I think the NLL needs to play all sides of the fence right now. Get games on local TV and increase awareness of the paid streaming options while offering a 1 game free version weekly through Twitter.
     
  12. GoodsOnSabres

    GoodsOnSabres Member

    I straight up asked Sakiewicz if the league was interested in getting on TV in local markets. He said while the league is focusing on streaming, they've encouraged individual teams to get on television, especially if they have a stake in the station like the Pegulas do in MSG WNY and the Wings will with Comcast Sports Net.
     
  13. AmericanRockFan

    AmericanRockFan Well-Known Member

    That's great to hear, because my fear is that the league has been aiming for the quick transition from (limited) tv exposure to being 100% digital online. While online streaming is the future, and to an extent already the present, I think they do need some tv exposure to build up more casual interest in the product they're producing.

    In an ideal world, I think each team would have a tv presence in their region, and NLLTV would act as their online version of Sunday Ticket/Center Ice/Extra Innings/League Pass. That way you'd cater to all tastes and more demographics.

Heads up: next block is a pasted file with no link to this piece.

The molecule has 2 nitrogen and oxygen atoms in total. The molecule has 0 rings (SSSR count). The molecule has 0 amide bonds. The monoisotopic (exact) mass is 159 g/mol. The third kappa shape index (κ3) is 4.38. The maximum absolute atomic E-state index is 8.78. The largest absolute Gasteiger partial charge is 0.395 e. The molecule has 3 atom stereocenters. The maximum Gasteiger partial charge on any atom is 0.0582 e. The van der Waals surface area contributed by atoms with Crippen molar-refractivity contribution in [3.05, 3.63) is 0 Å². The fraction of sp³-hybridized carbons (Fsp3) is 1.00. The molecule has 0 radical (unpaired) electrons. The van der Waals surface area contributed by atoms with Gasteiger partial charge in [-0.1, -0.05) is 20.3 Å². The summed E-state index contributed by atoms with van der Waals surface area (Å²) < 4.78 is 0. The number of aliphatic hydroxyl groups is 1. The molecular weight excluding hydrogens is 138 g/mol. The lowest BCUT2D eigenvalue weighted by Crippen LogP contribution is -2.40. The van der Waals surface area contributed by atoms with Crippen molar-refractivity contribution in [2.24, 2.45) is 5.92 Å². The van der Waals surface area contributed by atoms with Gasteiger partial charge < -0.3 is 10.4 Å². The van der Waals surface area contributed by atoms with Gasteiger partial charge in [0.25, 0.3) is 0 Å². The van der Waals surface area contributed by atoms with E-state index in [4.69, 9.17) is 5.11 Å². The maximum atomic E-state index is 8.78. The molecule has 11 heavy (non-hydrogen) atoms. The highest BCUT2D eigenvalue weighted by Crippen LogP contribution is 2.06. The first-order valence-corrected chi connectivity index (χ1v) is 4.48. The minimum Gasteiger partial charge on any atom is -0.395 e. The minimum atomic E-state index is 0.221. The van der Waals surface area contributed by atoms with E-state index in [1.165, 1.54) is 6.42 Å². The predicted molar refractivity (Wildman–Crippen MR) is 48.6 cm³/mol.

14. RockStar

    RockStar Well-Known Member

    I have been on the Internet since there were about 30,000 websites, and it felt like most of them were universities or US government/military

    You would not believe how shttty and primitive it was before NCSA Mosaic was developed (first graphical web browswer).

    I mean, you used to have to scour the nether regions of Usenet newsgroups to find low res pornographic still pictures!
     
  15. Vin

    Vin Well-Known Member

    That's because they were.

    The Internet (and I use Capital-I) was created by the US Department of Defense's Advanced Research Projects Agency (ARPA) in 1969 as ARPANET to facilitate communication regarding research being conducted jointly between the government, businesses (such as the big DoD contractors), non-profit think tanks (such as RAND Corporation, JPL, or The Aerospace Corporation), and universities. This is why the original URL top-level domains included .GOV, .MIL, .EDU, .COM, .ORG, and .NET (pretty much anything else).

    To give an example, I was working for The Aerospace Corporation for 18 months from 1992-1994. "Circle A", as we called it, is a non-profit "Federally-Funded Research and Development Center" or "FFRDC". There are about 40 or so of those, many of which are household names to nerds. Created in 1960, The Aerospace Corporation's primary mission was to provide objective advice to the US government (usually the Air Force) regarding systems and issues usually involving space in some way. So, as you can imagine, The Aerospace Corporation would have been one of those original users of the early Internet. You can practically infer that from The Aerospace Corporation's original URL which is aero.org (It now redirects to aerospace.org). There is no way that they could have secured that as soon as the Internet became public because many other entities would have opted for such a good URL before them.